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Box Office Beat Down: Bee Movie Buzzes Into First Place with $26 Million

By B. Alan Orange — November 11th, 2007

Weekend Box Office:

1) Bee Movie $26 million

2) American Gangster $24.3 million

3) Fred Claus $19.2 million

4) Lions for Lambs $6.7 million

5) Dan in Real Life $5.8 million

6) Saw IV $5 million

7) The Game Plan $2.4 million

8) P2 $2.2 million

9) 30 Days of Night $2.1 million

10) Martian Child $1.7 million

This weekend looked a lot like last weekend at the box office. Only, the two biggest hits flip-flopped and traded places on the charts. Jerry Seinfeld's Barry B. Benson managed to knock those ruthless heroin dealers in American Gangster back a space. That's right, in its second week of release, more people went to see Bee Movie than anything else being offered up. It made $26 million, bringing its overall earnings at the box office to $72.2 million. That means the film is well on its way to becoming a smash hit.

American Gangster took a mild hit, falling into the second place position with $24.3 million. That makes it's cumulative gross for the last two weeks $80 million. Ridley Scott's drama is being considered a surprise hit, as it has earned more that insiders thought possible. Both Denzel Washington and Russell Crowe are sitting pretty, as they are being considered this year's top Oscar contenders (that is, if the strike is over in time for us to have an Oscar Telecast).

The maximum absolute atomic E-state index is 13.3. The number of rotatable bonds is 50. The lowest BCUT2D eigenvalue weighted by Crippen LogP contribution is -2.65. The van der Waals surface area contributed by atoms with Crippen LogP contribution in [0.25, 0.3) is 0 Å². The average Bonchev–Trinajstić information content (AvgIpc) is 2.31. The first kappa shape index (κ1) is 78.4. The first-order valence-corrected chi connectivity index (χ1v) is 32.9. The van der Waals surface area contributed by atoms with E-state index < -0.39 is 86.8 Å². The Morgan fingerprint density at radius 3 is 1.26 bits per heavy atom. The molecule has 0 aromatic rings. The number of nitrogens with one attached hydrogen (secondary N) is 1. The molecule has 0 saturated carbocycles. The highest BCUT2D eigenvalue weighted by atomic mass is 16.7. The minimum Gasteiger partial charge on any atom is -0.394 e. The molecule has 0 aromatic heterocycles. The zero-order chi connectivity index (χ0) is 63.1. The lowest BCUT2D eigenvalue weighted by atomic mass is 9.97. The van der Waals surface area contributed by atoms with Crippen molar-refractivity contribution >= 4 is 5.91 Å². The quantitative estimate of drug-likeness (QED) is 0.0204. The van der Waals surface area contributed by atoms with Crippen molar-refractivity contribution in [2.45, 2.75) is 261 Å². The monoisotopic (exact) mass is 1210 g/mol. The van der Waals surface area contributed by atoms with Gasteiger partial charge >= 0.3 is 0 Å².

Most of these week's new releases failed to garner much interest from the paying public. Fred Claus won the race, coming in at third place. The Vince Vaughn holiday comedy only pulled in an estimated $19 million. Not the box of money Warner Brothers was expecting to get from this Christmas treat. Tom Cruise and Robert Redford also stalled on the way to the box office, as their drama Lions for Lambs opened at number four with a measly $6.7 million. Opening in one hundred fewer theaters was P2, which crept into the number eight spot with just $2.2 million. I guess audiences weren't in the mood for this holiday/slasher hybrid. It will surely turn a profit when it comes to home video in a few months.

A couple of smaller films opened to great success. The Coen Brothers film No Country For Old Men took in $1,202,000 playing on just 28 screens. Look for it to go wider in the coming weeks. After Dark Horrorfest 2007 did half that business playing on 323 screens. It only managed to pull in $560,000. But that is being considered a good haul for this genre festival.

Will the gangsters and the bees manage a three-peat next week? Only time will tell. But Jerry, Denzel, and Russell will be going up against Southland Tales, Beowulf, and Mr. Magorium's Wonder Emporium. Those films will surely be packing some heavy fists.

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